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Rated: 18+ · Short Story · Contest Entry · #1889856
Dragon's keep entry
"Almayo" sat on a rock his feet stretched out in front of him as he took a small repast of hard, tart cheese and the last stale remnants of a black loaf purchased several days before. A large boiled leather case sat beside him on the ground. It contained his only means of support, a harp and a fife, all that remained of his former life in the court of the Queen of Mitaraban, Eloame. His lean frame and weathered, lined face stood testimony to a life on the open road making him appear older than his forty years. His eyes were a clear hazel and betrayed a depth of experience that was difficult to conceal. A broad belt cinched his waist and suspended a short sword and dagger as well as his empty purse, a thick travel stained woollen cloak of good quality lay on his shoulders covering his worn jacket and trews.

As he stolidly chewed the food, he surveyed the shallow agricultural valley before him, quietly assessing the town that lay in its center. It stood in two parts, each one on opposite sides of the broad river which flowed down the middle of the valley. He could see a robust stone bridge joining them. A stone built dock lined both sides of the river upstream of the bridge, with small trading vessels tied alongside. Warehouses and inns stood back from the dock and the usual work of stevedores and boatmen occupied the space between them. Smoke curling up from the chimneys of most of the buildings in the town signalled the onset of winter. Almayo swallowed his mouthful and, after fastidiously wiping his lips with a clean but threadbare kerchief stood, swinging up his harp-case on one shoulder and his satchel containing his meagre possessions on the other, and advanced on the town.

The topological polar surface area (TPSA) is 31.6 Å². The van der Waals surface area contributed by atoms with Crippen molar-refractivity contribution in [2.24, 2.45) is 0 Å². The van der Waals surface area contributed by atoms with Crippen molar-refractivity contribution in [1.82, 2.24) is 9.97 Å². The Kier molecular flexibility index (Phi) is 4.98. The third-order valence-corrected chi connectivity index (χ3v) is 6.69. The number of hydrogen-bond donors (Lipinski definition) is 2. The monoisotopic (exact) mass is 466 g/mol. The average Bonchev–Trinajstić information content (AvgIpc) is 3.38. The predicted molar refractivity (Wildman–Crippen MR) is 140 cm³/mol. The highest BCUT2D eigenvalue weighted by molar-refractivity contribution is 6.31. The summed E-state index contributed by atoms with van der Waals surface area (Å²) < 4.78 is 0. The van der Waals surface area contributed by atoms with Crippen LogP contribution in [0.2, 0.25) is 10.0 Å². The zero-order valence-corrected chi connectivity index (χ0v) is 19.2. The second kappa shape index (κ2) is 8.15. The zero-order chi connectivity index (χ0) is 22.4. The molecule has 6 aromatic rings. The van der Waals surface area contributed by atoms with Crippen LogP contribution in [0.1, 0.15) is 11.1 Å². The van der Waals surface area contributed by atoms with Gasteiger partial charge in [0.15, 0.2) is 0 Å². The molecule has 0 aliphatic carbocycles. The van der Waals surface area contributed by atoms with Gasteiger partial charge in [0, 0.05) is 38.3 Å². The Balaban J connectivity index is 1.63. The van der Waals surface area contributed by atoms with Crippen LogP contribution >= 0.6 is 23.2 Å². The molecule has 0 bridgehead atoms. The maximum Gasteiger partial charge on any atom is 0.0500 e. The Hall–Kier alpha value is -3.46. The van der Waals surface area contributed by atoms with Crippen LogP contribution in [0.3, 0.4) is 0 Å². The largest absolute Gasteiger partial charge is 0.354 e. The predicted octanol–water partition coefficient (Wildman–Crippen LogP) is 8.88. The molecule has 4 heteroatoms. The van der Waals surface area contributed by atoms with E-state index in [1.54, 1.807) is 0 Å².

Almayo stood quietly in the queue as he waited for entry to the town. The gatekeepers asked him to state his business and the expected length of his stay then brusquely admitted him to the town. Many itinerant Minstrels and story tellers came to try their skills in the town's taverns and inns and Almayo appeared quite unremarkable.